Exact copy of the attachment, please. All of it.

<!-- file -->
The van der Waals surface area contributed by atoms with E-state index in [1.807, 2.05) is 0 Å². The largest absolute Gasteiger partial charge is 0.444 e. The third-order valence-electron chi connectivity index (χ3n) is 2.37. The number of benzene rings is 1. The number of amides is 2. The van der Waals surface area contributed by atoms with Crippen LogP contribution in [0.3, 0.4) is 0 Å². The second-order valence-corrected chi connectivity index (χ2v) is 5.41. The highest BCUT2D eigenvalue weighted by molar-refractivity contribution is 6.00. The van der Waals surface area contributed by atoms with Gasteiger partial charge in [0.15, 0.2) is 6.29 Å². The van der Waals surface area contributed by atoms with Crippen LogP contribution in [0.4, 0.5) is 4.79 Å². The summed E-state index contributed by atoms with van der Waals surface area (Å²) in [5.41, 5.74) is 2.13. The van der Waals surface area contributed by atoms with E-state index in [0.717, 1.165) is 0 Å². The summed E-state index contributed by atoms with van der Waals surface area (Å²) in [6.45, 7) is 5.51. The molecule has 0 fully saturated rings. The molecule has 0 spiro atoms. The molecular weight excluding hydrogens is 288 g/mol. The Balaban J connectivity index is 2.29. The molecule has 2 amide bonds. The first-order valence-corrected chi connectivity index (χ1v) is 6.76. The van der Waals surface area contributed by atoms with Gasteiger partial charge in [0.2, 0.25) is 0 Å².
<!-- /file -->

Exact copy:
The van der Waals surface area contributed by atoms with E-state index in [1.807, 2.05) is 0 Å². The largest absolute Gasteiger partial charge is 0.444 e. The third-order valence-electron chi connectivity index (χ3n) is 2.37. The number of benzene rings is 1. The number of amides is 2. The van der Waals surface area contributed by atoms with Crippen LogP contribution in [0.3, 0.4) is 0 Å². The second-order valence-corrected chi connectivity index (χ2v) is 5.41. The highest BCUT2D eigenvalue weighted by molar-refractivity contribution is 6.00. The van der Waals surface area contributed by atoms with Gasteiger partial charge in [0.15, 0.2) is 6.29 Å². The van der Waals surface area contributed by atoms with Crippen LogP contribution in [0.4, 0.5) is 4.79 Å². The summed E-state index contributed by atoms with van der Waals surface area (Å²) in [5.41, 5.74) is 2.13. The van der Waals surface area contributed by atoms with E-state index in [0.717, 1.165) is 0 Å². The summed E-state index contributed by atoms with van der Waals surface area (Å²) in [6.45, 7) is 5.51. The molecule has 0 fully saturated rings. The molecule has 0 spiro atoms. The molecular weight excluding hydrogens is 288 g/mol. The Balaban J connectivity index is 2.29. The molecule has 2 amide bonds. The first-order valence-corrected chi connectivity index (χ1v) is 6.76. The van der Waals surface area contributed by atoms with Gasteiger partial charge in [0.2, 0.25) is 0 Å².